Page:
The pandemic has raised a query to a number of countries around the globe as to whether they should continue or halt their respective national elections amid controversies in either case. As at the end of H1 2020, more than 100 countries, states and territories — challenged with the view of possibly spreading the virus by holding their elections under current conditions — have already opted for deferring the vote. Hitherto, some of them have taken the challenging road of still proceeding with their scheduled elections. And amongst these nations is Myanmar.
For the second time since the culmination of the martial administration a decade ago, Myanmar is set to hold its general elections this coming November 8, which involves nearly 100 political parties and contests for the upper and lower houses of the national, state and regional governments. In retrospect, the 2010 elections attended as a tool for military leaders to direct the country towards a more democratic form of state. The 2015 elections were principally a political referendum in counter to military rule, eventually leading to a rule of the National League for Democracy (NLD) under State Counsellor Daw Aung San Suu Kyi. To date, this year’s election is viewed to be the most crucial and is expected to be more competitive than in the past. Though the assumption is that the impending election will be vital to the growth trajectory of multiple facets of the economy, it has posed several critical questions: What does this mean for the property industry specifically? Should investors delay commercial real estate acquisitions amid the uncertainty of a hotly contested election? With the pandemic similarly at play, what will be the market dynamics going forward?
Similar to determining the period of total virus containment in the country, the outcome of the election is uncertain. While there will surely be an impact, SPS sees that the election results will not have an immediate bearing to the industry. As long as the crisis remains uncontrolled, the adverse impact of the situation will remain the most pressing constraint. Electoral affairs can have an impact on investment markets, but given the crisis, those changes will only transpire in the succeeding years and will be highly dependent on the recovery of macroeconomic fundamentals. Investment volume and total return data patterns suggest that the crisis will remain the key reason as to why investors will continue to delay property transactions at least until end-2020.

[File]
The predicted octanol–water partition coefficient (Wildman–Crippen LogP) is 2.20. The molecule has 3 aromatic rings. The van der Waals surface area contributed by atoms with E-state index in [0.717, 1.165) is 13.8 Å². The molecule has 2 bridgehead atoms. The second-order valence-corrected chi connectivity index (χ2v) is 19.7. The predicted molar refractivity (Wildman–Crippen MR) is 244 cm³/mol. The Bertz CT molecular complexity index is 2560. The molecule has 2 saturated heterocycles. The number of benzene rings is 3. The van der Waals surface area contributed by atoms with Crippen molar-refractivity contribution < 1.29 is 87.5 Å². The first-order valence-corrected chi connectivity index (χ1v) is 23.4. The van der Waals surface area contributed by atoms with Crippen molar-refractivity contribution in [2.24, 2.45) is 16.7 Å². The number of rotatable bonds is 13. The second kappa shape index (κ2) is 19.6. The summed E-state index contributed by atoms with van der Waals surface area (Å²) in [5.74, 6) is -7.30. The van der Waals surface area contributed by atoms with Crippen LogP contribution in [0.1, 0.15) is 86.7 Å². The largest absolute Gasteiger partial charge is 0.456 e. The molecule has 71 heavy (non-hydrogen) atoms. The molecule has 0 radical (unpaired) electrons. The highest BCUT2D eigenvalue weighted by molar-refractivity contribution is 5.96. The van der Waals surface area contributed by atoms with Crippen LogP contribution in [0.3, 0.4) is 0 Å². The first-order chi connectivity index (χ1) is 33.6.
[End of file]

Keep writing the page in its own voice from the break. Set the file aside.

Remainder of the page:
The presidential election is not the only election that could impact transactions moving ahead. The local and state governments will, in the same way, shape the market at large. SPS believes that local elections have a more direct impact on commercial real estate, since they often involve issues like property taxes, rent regulations and other related dynamics.
Based on our assessment, rather than singling out electoral results, investors should similarly monitor other central indicators such as COVID-19 developments, economy, geopolitical events, and long-term growth drivers such as demographics and technological changes in determining investment fundamentals and property values. Looking ahead, different administrations have different spending priorities that will impact where growth occurs across the nation and what industries have greater growth opportunity. And while we acknowledge that there will likely be a lag between the election result and the impact on property, it will be important for existing and prospective investors to conduct proper due diligence to identify potential opportunities and/or risks.